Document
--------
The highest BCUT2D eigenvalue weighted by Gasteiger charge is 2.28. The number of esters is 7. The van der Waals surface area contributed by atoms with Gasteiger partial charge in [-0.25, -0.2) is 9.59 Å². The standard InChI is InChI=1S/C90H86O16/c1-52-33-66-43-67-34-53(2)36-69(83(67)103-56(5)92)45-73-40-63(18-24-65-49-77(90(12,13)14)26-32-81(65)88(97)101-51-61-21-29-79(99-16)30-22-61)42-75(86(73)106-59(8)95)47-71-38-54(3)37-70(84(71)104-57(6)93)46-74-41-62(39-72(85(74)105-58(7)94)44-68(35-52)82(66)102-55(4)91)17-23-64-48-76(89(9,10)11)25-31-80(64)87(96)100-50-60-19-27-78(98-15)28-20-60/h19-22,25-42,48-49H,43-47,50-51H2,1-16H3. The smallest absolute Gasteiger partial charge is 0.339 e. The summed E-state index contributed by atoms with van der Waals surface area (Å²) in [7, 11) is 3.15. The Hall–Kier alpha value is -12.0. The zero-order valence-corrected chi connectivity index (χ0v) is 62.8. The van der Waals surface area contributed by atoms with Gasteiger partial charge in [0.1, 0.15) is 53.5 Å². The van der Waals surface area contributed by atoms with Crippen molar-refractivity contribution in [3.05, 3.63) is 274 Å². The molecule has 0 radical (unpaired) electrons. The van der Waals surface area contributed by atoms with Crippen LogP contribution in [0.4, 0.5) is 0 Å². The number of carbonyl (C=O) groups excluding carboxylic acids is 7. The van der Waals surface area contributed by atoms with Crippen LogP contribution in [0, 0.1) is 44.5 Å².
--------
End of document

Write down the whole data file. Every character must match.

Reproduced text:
The highest BCUT2D eigenvalue weighted by Gasteiger charge is 2.28. The number of esters is 7. The van der Waals surface area contributed by atoms with Gasteiger partial charge in [-0.25, -0.2) is 9.59 Å². The standard InChI is InChI=1S/C90H86O16/c1-52-33-66-43-67-34-53(2)36-69(83(67)103-56(5)92)45-73-40-63(18-24-65-49-77(90(12,13)14)26-32-81(65)88(97)101-51-61-21-29-79(99-16)30-22-61)42-75(86(73)106-59(8)95)47-71-38-54(3)37-70(84(71)104-57(6)93)46-74-41-62(39-72(85(74)105-58(7)94)44-68(35-52)82(66)102-55(4)91)17-23-64-48-76(89(9,10)11)25-31-80(64)87(96)100-50-60-19-27-78(98-15)28-20-60/h19-22,25-42,48-49H,43-47,50-51H2,1-16H3. The smallest absolute Gasteiger partial charge is 0.339 e. The summed E-state index contributed by atoms with van der Waals surface area (Å²) in [7, 11) is 3.15. The Hall–Kier alpha value is -12.0. The zero-order valence-corrected chi connectivity index (χ0v) is 62.8. The van der Waals surface area contributed by atoms with Gasteiger partial charge in [0.1, 0.15) is 53.5 Å². The van der Waals surface area contributed by atoms with Crippen molar-refractivity contribution in [3.05, 3.63) is 274 Å². The molecule has 0 radical (unpaired) electrons. The van der Waals surface area contributed by atoms with Crippen LogP contribution in [0.4, 0.5) is 0 Å². The number of carbonyl (C=O) groups excluding carboxylic acids is 7. The van der Waals surface area contributed by atoms with Crippen LogP contribution in [0, 0.1) is 44.5 Å².